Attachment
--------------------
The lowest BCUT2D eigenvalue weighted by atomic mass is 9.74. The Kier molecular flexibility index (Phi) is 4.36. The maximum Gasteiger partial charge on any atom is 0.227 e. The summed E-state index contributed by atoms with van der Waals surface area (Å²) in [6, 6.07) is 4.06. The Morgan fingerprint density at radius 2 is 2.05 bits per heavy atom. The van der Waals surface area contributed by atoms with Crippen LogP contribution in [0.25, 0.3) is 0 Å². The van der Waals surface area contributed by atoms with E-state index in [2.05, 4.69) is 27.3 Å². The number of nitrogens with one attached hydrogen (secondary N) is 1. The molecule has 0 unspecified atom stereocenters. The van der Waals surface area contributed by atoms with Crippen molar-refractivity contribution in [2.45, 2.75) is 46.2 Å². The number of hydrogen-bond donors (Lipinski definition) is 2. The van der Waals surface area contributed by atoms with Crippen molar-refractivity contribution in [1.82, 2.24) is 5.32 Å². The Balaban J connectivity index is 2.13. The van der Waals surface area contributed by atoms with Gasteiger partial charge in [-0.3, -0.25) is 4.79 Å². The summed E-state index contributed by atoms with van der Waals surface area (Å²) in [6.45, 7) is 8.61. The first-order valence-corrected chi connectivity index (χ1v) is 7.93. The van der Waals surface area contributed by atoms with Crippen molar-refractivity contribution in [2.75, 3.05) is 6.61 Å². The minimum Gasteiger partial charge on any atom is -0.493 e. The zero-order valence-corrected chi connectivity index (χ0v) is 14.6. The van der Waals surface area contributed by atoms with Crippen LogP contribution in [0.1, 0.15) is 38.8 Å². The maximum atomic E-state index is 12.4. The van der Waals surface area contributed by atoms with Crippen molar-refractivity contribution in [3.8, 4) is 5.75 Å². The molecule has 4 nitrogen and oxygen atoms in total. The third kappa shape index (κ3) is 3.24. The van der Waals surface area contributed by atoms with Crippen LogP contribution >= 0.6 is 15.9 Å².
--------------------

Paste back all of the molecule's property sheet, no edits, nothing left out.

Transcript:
The lowest BCUT2D eigenvalue weighted by atomic mass is 9.74. The Kier molecular flexibility index (Phi) is 4.36. The maximum Gasteiger partial charge on any atom is 0.227 e. The summed E-state index contributed by atoms with van der Waals surface area (Å²) in [6, 6.07) is 4.06. The Morgan fingerprint density at radius 2 is 2.05 bits per heavy atom. The van der Waals surface area contributed by atoms with Crippen LogP contribution in [0.25, 0.3) is 0 Å². The van der Waals surface area contributed by atoms with E-state index in [2.05, 4.69) is 27.3 Å². The number of nitrogens with one attached hydrogen (secondary N) is 1. The molecule has 0 unspecified atom stereocenters. The van der Waals surface area contributed by atoms with Crippen molar-refractivity contribution in [2.45, 2.75) is 46.2 Å². The number of hydrogen-bond donors (Lipinski definition) is 2. The van der Waals surface area contributed by atoms with Crippen molar-refractivity contribution in [1.82, 2.24) is 5.32 Å². The Balaban J connectivity index is 2.13. The van der Waals surface area contributed by atoms with Gasteiger partial charge in [-0.3, -0.25) is 4.79 Å². The summed E-state index contributed by atoms with van der Waals surface area (Å²) in [6.45, 7) is 8.61. The first-order valence-corrected chi connectivity index (χ1v) is 7.93. The van der Waals surface area contributed by atoms with Crippen molar-refractivity contribution in [2.75, 3.05) is 6.61 Å². The minimum Gasteiger partial charge on any atom is -0.493 e. The zero-order valence-corrected chi connectivity index (χ0v) is 14.6. The van der Waals surface area contributed by atoms with Crippen LogP contribution in [0.1, 0.15) is 38.8 Å². The maximum atomic E-state index is 12.4. The van der Waals surface area contributed by atoms with Crippen molar-refractivity contribution in [3.8, 4) is 5.75 Å². The molecule has 4 nitrogen and oxygen atoms in total. The third kappa shape index (κ3) is 3.24. The van der Waals surface area contributed by atoms with Crippen LogP contribution >= 0.6 is 15.9 Å².